In three years since the Indy Lights Presented by Cooper Tires introduced its new Dallara IL-15 Mazda in 2015, the field size – and the level of top competition – has increased each season.
Kyle Kaiser is one of only two drivers who’ve been there in each of the 50 races in three years, Shelby Blackstock the other one, and is proof of what’s needed to grow into a Verizon IndyCar Series driver.
His maturation process from a crash-prone rookie to a calm, consistent and determined team leader at 21 years old, having moved from his hometown of Santa Clara, Calif. to Indianapolis, has been fascinating to watch at the top rung of the Mazda Road to Indy presented by Cooper Tires ladder.
That development paid dividends en route to securing this year’s title, which owed quite a bit both to timing and determination on his part along with a consistency each of his other title contenders lacked.
Kaiser’s authoritative weekends this year were few and far between – the Indianapolis Motor Speedway road course and Toronto street course weekends were the only two where on clear pace, Kaiser looked unbeatable.
But it was the other weekends where he maximized his results – really all except Mid-Ohio – that helped deliver him the title.
Having been there since the start of the new car period in 2015, Kaiser explained how much the competition has improved.
“That’s the crazy thing. It’s gotten higher year-on-year,” Kaiser told NBC Sports at Watkins Glen. “We have all these really strong guys coming from Europe. And we have some very strong drivers that returned, with Santi coming back after he almost won the championship last year. I think this year was a really good performance, because I wasn’t making the mistakes that cost me the title last year.”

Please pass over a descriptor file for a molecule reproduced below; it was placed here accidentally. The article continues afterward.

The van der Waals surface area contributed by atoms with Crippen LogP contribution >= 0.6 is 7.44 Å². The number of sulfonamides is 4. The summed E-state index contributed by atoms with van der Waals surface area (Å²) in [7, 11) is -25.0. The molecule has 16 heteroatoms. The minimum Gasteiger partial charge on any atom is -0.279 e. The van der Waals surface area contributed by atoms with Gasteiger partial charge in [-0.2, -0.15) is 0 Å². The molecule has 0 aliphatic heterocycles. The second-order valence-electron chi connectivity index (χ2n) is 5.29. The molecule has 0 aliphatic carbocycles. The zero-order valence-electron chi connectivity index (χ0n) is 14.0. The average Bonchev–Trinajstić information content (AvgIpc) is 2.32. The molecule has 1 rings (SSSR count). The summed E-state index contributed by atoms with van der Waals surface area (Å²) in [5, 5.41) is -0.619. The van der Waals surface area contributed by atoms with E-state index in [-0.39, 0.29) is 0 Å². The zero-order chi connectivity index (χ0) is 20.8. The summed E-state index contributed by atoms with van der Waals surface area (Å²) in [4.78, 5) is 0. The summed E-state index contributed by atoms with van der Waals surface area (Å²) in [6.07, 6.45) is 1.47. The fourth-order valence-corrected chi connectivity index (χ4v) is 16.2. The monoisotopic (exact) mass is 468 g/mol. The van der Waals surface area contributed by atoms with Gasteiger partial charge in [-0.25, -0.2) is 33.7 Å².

He would know. Kaiser’s early race accidents in 2015 revealed a driver who was still a bit raw in his step up from Pro Mazda, with a notable shunt with Jack Harvey in Long Beach standing out for all the wrong reasons.
There were two podiums and sixth place in points, but Kaiser was in a clear “second tier” among drivers beyond the three primary title contenders – Harvey, Spencer Pigot, Ed Jones – and more on par with fellow rookies RC Enerson and Max Chilton. All five have since made it to IndyCar for at least a handful of starts.
Kaiser had grown enough to uphold the mantle of team leader at Juncos Racing by year two in Indy Lights. Fostered by the people around him – Ricardo Juncos as team principal and engineers Peter Dempsey and Ernie Gonella, primarily – Kaiser built the confidence to where he could become a race winner in the series.
And as Indy Lights grew in 2016 where there were seven different winners, Kaiser joined that list. Domination at Phoenix followed by an emotional win on home soil at Mazda Raceway Laguna Seca, a track he knows intimately from his junior years, were his first two triumphs. There were still mistakes but far fewer of them, and third in points was no less than he and the team deserved.
No one in 2016 had a truly standout season. Eventual champion Jones rallied through a rough summer stretch. Santiago Urrutia, up from winning the Pro Mazda title, looked a world beater on permanent road courses but struggled mightily on ovals, and also watched as his Schmidt Peterson Motorsports team disintegrated around him. Enerson, expected to be a title contender, tired of myriad team and mechanical issues and left midseason before jumping into IndyCar. Zach Veach alternated boom-and-bust results in his return to the series. The same was true for Dean Stoneman and Felix Serralles, who won races but were highly inconsistent. Felix Rosenqvist won three races on a partial schedule and probably had the most natural talent in the field, but wasn’t there to properly contend.